“I could give a different part of myself,” says Travis. “There have been times where I’ve performed to an all-white audience…and people have been dancing and screaming along to it but not really understanding it.
“So I thought the night was so beautiful, so powerful, to be in a room that was so packed and really jamming with energy and then to share a stage with artists of colour. It felt really beautiful to not be a token, to be on a line-up and not be isolated. It was even nicer just to chat about silly things in the dressing room behind the stage that you would only really chat to with other artists of colour. Even stuff about moisturising and hair care.”
Burlesque performer Lilly Snatchdragon – another of the night’s performers – set out to become an actor four years ago. Despite having trained as a world performance actor and studied the likes of Japanese Noh theatre and Chinese opera, her roles were limited by the narrow mindsets of producers – for Asian roles her accent was too arty and her boobs too big, for white roles she was simply too Asian.
“I was always the protagonist or I was the woman scorned – those were the roles I was always typecast,” says Lilly. “I wanted to do Shakespeare, but with all of the discrimination I faced with regards to stereotyping and being put into a box, I gave up after two years trying to make it up as an actor.”
After meeting Miss Cairo (who also performed at The Cocoa Butter Club) Lilly made the move into burlesque, starting out as a ‘stage kitten’ (a term used to describe assistants in the dressing rooms). Just two years later Lilly has become an established figure on the London scene, as much for her stage management as her performances.
At The Cocoa Butter Club her first act consisted of a lip-sync to Alaska Thunderfuck’s ‘Nails’ interspersed with conversations from a nail salon. It’s a typically ‘Lilly’ routine, taking ignorant Western stereotypes of Asian women and exacerbating them to an extreme. Her performances are a subversive blend of everything she’s ever been called coupled with the idea that if anyone’s going to mock her culture, it’s going to be her.
“I represent all of south east Asia because we all look the same,” she says. “All of the subject matters are things that have personally said to me or implied because I’m Asian. So of course, because I’m Asian I must do nails. People ask me if I do nails, if I eat dog, have I ever tried dog, does anyone in my family eat dog.
“I used to get comments of ‘oh my goodness you speak English so well, when did you learn English because your accent is incredible’. I’ve genuinely been asked when I came to England to find a husband or a passport. So I want people to laugh and I want people to find things funny, but I also want people to go ‘oh that’s what she’s saying’.”
Like Travis, her performance at The Cocoa Butter Club was perhaps the first time she’s felt the audience truly understood the message behind her act.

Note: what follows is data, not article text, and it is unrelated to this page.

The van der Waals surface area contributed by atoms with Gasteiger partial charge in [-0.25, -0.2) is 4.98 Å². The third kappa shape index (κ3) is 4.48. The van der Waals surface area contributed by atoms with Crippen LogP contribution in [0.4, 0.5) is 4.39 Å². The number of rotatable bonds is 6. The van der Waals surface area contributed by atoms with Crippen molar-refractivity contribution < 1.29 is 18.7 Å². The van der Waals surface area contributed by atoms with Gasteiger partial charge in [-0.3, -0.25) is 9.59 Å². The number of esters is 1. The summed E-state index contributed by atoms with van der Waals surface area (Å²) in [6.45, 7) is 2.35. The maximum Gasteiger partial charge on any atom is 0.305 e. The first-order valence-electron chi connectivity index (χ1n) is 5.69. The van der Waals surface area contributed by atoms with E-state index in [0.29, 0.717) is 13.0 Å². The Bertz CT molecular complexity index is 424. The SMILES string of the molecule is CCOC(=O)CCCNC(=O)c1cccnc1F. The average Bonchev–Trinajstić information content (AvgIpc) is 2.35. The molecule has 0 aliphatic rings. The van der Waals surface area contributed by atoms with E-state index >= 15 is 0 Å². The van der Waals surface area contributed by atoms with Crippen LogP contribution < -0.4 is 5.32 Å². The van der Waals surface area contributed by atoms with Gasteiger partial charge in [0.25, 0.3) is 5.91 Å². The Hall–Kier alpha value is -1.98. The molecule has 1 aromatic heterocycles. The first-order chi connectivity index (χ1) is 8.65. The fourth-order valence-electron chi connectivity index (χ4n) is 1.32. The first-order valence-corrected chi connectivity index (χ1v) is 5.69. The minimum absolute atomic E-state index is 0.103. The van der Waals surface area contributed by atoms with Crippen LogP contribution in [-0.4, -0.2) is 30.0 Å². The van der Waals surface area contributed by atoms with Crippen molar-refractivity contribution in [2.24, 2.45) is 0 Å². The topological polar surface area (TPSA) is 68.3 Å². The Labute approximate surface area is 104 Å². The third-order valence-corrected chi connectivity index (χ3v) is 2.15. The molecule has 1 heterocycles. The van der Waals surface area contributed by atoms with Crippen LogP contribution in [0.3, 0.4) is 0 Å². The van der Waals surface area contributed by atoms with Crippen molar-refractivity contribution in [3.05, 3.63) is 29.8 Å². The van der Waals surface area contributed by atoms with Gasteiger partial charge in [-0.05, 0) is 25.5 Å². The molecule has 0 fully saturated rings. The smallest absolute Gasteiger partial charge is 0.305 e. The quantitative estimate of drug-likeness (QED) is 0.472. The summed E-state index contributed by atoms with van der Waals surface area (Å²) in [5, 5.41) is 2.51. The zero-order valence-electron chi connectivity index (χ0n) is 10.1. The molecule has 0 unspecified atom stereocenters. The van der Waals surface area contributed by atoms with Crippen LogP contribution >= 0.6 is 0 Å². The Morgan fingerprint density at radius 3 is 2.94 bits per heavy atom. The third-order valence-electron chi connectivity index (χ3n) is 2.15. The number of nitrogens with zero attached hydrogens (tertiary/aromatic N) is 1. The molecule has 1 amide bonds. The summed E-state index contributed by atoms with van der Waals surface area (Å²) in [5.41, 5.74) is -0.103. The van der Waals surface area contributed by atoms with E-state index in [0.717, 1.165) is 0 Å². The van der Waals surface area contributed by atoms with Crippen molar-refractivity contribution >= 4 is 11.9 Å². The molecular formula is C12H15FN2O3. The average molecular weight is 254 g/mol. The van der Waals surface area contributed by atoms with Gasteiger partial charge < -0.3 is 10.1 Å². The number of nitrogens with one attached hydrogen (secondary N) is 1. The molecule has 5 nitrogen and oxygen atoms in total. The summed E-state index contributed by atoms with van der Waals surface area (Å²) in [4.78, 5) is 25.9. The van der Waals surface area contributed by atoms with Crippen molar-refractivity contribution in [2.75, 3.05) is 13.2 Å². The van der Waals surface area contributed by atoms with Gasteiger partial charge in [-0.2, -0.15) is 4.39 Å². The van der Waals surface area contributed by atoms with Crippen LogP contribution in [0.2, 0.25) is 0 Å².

“There were people who chose to be there and they wanted to be there and it was supportive,” she says. “It did feel like one of my best ones I’ve ever done. It just felt really nice to feel so supported and to have people in the audience to go “yes I know what you’re talking about, yes I understand”. A lot of people don’t understand and it’s important that we have a platform.”
The next The Cocoa Butter Club will see Miss Cairo return to the stage, along with Coco Deville (who helped with the concept of the night), LadyFKA, Katy Jalili and Victoria Sin. Sadie Sinner will of course return as the night’s unapologetic host. And while the stage boasts a line up consisting solely of performers of colours, she’s quick to stress that the show is for everyone.
“If you want to celebrate Performers of Colour you are welcome” explains Sadie. “If you can handle for one night…that you might not see yourself on stage, that you might feel very weird when you’re watching something, that you might feel shamed if you’re watching something which is discussing the relationship between white people and people of a certain race…then yes, you’re welcome.”
“That’s how it feels to be a person of colour,” she continues. “What we’re asking white people to do is a very awkward thing. It will be awkward in the beginning because you are invited, you are welcome, but you’re a complete guest. Which means you really must remember that performers of colour need to be respected when they’re on this stage.”
After the immediate success of the first night, Sadie has already begun putting together a larger Quarterly show at The Hospital club and has even put in a call to Arts Council England, hoping to secure funding for a much larger yearly show.
“This needs to be done on a bigger scale,” says Sadie. “We need the funding it deserves, so we can pay the performers what they deserve. I want us to ultimately have a yearly show…which is maybe at somewhere like Hornsey Town Hall, because then we can have the West Indian catering, and to just to create this amazing space and to do what we did times a million.”
Photography by Biju Belinky.
The Cocoa Butter Club returns on Thursday 27 October at Her Upstairs, 18 Kentish Town, NW1 9NX. For more information visit the Facebook Event.